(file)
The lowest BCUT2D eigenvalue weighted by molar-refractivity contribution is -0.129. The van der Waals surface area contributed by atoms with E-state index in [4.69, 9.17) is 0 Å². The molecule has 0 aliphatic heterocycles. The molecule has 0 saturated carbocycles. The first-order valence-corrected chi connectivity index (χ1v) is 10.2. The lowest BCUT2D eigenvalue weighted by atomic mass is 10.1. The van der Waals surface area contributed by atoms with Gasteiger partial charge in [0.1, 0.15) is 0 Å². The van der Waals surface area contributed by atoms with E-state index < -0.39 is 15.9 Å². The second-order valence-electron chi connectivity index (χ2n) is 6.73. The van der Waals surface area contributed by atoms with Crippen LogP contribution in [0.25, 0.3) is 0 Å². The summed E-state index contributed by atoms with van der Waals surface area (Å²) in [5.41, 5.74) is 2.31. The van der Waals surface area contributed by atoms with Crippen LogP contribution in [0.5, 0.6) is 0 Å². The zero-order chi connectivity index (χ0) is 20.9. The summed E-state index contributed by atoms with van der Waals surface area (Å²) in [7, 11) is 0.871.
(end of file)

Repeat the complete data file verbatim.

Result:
The lowest BCUT2D eigenvalue weighted by molar-refractivity contribution is -0.129. The van der Waals surface area contributed by atoms with E-state index in [4.69, 9.17) is 0 Å². The molecule has 0 aliphatic heterocycles. The molecule has 0 saturated carbocycles. The first-order valence-corrected chi connectivity index (χ1v) is 10.2. The lowest BCUT2D eigenvalue weighted by atomic mass is 10.1. The van der Waals surface area contributed by atoms with Gasteiger partial charge in [0.1, 0.15) is 0 Å². The van der Waals surface area contributed by atoms with E-state index < -0.39 is 15.9 Å². The second-order valence-electron chi connectivity index (χ2n) is 6.73. The van der Waals surface area contributed by atoms with Crippen LogP contribution in [0.25, 0.3) is 0 Å². The summed E-state index contributed by atoms with van der Waals surface area (Å²) in [5.41, 5.74) is 2.31. The van der Waals surface area contributed by atoms with Crippen LogP contribution in [0.5, 0.6) is 0 Å². The zero-order chi connectivity index (χ0) is 20.9. The summed E-state index contributed by atoms with van der Waals surface area (Å²) in [7, 11) is 0.871.